It should be noted that present findings, our previous PK report in busulfan-treated sheep,18 and the findings of previous clinical studies noted above differ from those reported by Piroso et al.42 in rats. The latter authors observed that EPO clearance and half-life were not significantly altered by hypo or hyperplastic marrow states.42 These authors used cyclophosphamide to induce marrow hypoplasia and phenylhydrazine or bleeding to induce marrow hyperplasia. It is possible that the extremely high EPO levels observed among the phenylhydrazine and phlebotomized groups of study animals (540 and 186 mU/mL respectively) had saturated EPO’s nonlinear clearance mechanism,6,43,44 thereby accounting for why Piroso et al.42 were not able to detect pre- and post-ablation differences in EPO PK. Finally, it should be noted that in the few animals studied with the hypoplastic marrows, a trend towards longer EPO t1/2 values was observed.
The present observations in humans that EPO clearance is dependent on the bone marrow is consistent with what has been observed with some other EPO products and with other hematopoietic growth factors.45–47 The novel erythropoiesis-stimulating protein that has recently been introduced into clinical practice, darbepoetin alpha, has PK behavior that is distinct from r-HuEPO in that it has a markedly reduced clearance and a prolonged t1/2.48 This behavior may be because of this protein’s reduced affinity for EPO-Rs relative to r-HuEPO. This further supports our studies implicating EPO-Rs in the bone marrow having primary responsibility for EPO clearance. Nonlinear PK behavior has also been observed for other hematopoietic growth factors. For example, pegfilgrastim is eliminated entirely by a saturable neutrophil receptor-mediated process.46 Consistent with this, pegfilgrastim’s clearance is markedly diminished in neutropenic states, whereas it is increased under neutrophilic conditions.46 In a similar manner, thrombopoietin has also demonstrated nonlinear behavior that is associated with the pool of receptors on platelets and megakaryocytes.47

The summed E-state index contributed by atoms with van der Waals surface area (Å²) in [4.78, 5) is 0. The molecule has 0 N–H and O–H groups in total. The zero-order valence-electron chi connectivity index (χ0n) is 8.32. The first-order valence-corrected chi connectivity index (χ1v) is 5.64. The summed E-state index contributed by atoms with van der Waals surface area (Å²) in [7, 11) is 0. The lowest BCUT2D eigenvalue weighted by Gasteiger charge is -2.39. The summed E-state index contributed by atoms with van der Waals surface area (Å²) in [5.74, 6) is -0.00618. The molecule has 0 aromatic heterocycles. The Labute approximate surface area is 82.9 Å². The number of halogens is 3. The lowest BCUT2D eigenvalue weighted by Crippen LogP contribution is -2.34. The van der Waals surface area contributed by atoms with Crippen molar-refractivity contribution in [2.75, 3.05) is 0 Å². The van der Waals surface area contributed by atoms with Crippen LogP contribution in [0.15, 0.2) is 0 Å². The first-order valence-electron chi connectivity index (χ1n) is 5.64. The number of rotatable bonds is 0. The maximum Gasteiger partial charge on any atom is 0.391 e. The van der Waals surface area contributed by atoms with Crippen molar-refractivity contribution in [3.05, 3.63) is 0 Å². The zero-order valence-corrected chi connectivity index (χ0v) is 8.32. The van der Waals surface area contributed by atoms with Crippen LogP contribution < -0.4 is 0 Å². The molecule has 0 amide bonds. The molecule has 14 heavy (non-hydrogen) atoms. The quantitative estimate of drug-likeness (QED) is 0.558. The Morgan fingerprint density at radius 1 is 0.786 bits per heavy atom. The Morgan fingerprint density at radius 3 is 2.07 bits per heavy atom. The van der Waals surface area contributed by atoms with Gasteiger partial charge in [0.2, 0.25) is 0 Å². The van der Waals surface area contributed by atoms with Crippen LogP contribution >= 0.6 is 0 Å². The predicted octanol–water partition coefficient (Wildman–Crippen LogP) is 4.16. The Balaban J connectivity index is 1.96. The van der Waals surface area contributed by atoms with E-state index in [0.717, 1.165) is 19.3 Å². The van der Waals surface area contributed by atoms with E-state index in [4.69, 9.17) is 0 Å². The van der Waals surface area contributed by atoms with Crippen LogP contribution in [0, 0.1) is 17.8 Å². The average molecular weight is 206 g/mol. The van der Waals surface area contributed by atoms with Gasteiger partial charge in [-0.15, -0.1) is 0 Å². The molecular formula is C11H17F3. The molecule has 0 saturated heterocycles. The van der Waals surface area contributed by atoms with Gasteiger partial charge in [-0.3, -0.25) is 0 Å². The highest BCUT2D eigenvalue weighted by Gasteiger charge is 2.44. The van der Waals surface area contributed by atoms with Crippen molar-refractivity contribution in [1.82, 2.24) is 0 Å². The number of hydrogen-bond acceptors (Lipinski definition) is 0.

In summary, this study’s identification of a significant direct association of EPO elimination with decreased bone marrow compartment activity in patients undergoing HSCT conclusively establishes the bone marrow as a key determinant of EPO elimination in humans. Although there were too few subjects completing the late post-transplant full engraftment recovery EPO PK study for performing definitive statistical testing, the PK available data at this period adds further support of our study’s primary findings. Although the greatest decline in baseline EPO clearance was noted during the post-ablation pre-transplant period, the subsequent significant increase in clearance observed during early post-transplant period suggests that significant engraftment of erythroid progenitors—with their relatively abundant cell surface EPO-Rs—had occurred within approximately 1 week. An implication of this is that the administration of r-HuEPO relatively early after marrow ablation to patients undergoing HSCT might stimulate erythropoiesis before a significant peripheral reticulocytosis is detectable. Ongoing studies in our laboratory continue to address this and other important issues related to optimal stimulation of erythropoiesis using erythropoietic agents.
The study was approved by the University of Iowa Human Subject IRB Committee; all patients and/or their parents signed informed consent. A convenience sample of eight pediatric and adult subjects undergoing full myeloablative chemotherapy preparative regimens before HSCT therapy were enrolled between May 1998 and November 2002. At entry, subjects were scheduled to undergo either autologous or allogeneic HSCT for malignant disorders. Subjects were required to be red blood cell transfusion independent, to have Hb levels >12 g/dl and peripheral absolute neutrophil counts >1,500/μl, and to be not receiving r-HuEPO therapy. The transplantation protocol required that renal and hepatic function be not more than minimally impaired as defined by baseline plasma creatinine less than 1.5 × normal, hepatic transaminases less than 1.5 × normal, and total bilirubin within the normal range.